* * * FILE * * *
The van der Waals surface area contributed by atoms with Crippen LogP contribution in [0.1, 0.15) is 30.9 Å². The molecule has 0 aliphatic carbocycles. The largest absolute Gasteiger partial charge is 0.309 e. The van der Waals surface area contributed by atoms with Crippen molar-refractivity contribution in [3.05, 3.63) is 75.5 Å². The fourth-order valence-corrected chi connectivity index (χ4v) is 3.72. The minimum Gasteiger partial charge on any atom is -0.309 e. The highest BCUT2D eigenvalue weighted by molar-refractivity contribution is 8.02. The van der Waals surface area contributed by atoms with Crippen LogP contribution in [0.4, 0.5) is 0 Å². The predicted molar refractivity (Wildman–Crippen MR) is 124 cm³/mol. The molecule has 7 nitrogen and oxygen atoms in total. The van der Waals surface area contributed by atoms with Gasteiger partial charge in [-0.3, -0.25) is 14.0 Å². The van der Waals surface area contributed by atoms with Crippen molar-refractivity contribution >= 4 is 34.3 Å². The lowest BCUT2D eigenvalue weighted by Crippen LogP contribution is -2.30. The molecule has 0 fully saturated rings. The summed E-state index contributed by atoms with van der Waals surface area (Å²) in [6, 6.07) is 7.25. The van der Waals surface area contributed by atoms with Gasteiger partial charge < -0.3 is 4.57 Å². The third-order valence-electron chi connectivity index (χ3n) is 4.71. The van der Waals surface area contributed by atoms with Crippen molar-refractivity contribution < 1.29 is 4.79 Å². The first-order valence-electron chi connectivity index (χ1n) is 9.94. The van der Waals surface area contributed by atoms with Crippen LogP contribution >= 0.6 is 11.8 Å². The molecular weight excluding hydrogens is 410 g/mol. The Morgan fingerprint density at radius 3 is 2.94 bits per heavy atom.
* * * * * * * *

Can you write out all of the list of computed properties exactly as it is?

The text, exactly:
The van der Waals surface area contributed by atoms with Crippen LogP contribution in [0.1, 0.15) is 30.9 Å². The molecule has 0 aliphatic carbocycles. The largest absolute Gasteiger partial charge is 0.309 e. The van der Waals surface area contributed by atoms with Crippen molar-refractivity contribution in [3.05, 3.63) is 75.5 Å². The fourth-order valence-corrected chi connectivity index (χ4v) is 3.72. The minimum Gasteiger partial charge on any atom is -0.309 e. The highest BCUT2D eigenvalue weighted by molar-refractivity contribution is 8.02. The van der Waals surface area contributed by atoms with Crippen LogP contribution in [0.4, 0.5) is 0 Å². The predicted molar refractivity (Wildman–Crippen MR) is 124 cm³/mol. The molecule has 7 nitrogen and oxygen atoms in total. The van der Waals surface area contributed by atoms with Gasteiger partial charge in [-0.3, -0.25) is 14.0 Å². The van der Waals surface area contributed by atoms with Crippen molar-refractivity contribution >= 4 is 34.3 Å². The lowest BCUT2D eigenvalue weighted by Crippen LogP contribution is -2.30. The molecule has 0 fully saturated rings. The summed E-state index contributed by atoms with van der Waals surface area (Å²) in [6, 6.07) is 7.25. The van der Waals surface area contributed by atoms with Gasteiger partial charge < -0.3 is 4.57 Å². The third-order valence-electron chi connectivity index (χ3n) is 4.71. The van der Waals surface area contributed by atoms with Crippen molar-refractivity contribution < 1.29 is 4.79 Å². The first-order valence-electron chi connectivity index (χ1n) is 9.94. The van der Waals surface area contributed by atoms with Crippen LogP contribution >= 0.6 is 11.8 Å². The molecular weight excluding hydrogens is 410 g/mol. The Morgan fingerprint density at radius 3 is 2.94 bits per heavy atom.